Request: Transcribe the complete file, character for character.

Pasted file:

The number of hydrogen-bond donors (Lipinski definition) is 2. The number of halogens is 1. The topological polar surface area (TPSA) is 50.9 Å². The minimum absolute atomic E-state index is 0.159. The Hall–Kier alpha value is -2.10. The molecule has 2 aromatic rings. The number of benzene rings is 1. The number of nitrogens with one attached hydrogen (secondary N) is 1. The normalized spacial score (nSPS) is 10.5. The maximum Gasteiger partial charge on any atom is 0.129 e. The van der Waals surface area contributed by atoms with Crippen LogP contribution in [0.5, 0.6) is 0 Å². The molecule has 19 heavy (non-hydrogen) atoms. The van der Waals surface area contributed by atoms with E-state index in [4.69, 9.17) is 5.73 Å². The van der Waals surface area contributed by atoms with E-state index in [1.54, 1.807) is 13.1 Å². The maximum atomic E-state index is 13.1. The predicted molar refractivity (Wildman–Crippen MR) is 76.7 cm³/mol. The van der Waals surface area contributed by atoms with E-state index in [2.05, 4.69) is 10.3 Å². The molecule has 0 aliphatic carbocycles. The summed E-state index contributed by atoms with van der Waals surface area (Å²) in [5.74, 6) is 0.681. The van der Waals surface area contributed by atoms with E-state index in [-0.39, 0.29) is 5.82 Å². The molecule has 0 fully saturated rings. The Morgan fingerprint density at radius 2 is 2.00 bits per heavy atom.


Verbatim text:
The number of hydrogen-bond donors (Lipinski definition) is 2. The number of halogens is 1. The topological polar surface area (TPSA) is 50.9 Å². The minimum absolute atomic E-state index is 0.159. The Hall–Kier alpha value is -2.10. The molecule has 2 aromatic rings. The number of benzene rings is 1. The number of nitrogens with one attached hydrogen (secondary N) is 1. The normalized spacial score (nSPS) is 10.5. The maximum Gasteiger partial charge on any atom is 0.129 e. The van der Waals surface area contributed by atoms with Crippen LogP contribution in [0.5, 0.6) is 0 Å². The molecule has 19 heavy (non-hydrogen) atoms. The van der Waals surface area contributed by atoms with E-state index in [4.69, 9.17) is 5.73 Å². The van der Waals surface area contributed by atoms with E-state index in [1.54, 1.807) is 13.1 Å². The maximum atomic E-state index is 13.1. The predicted molar refractivity (Wildman–Crippen MR) is 76.7 cm³/mol. The van der Waals surface area contributed by atoms with E-state index in [2.05, 4.69) is 10.3 Å². The molecule has 0 aliphatic carbocycles. The summed E-state index contributed by atoms with van der Waals surface area (Å²) in [5.74, 6) is 0.681. The van der Waals surface area contributed by atoms with E-state index in [-0.39, 0.29) is 5.82 Å². The molecule has 0 fully saturated rings. The Morgan fingerprint density at radius 2 is 2.00 bits per heavy atom.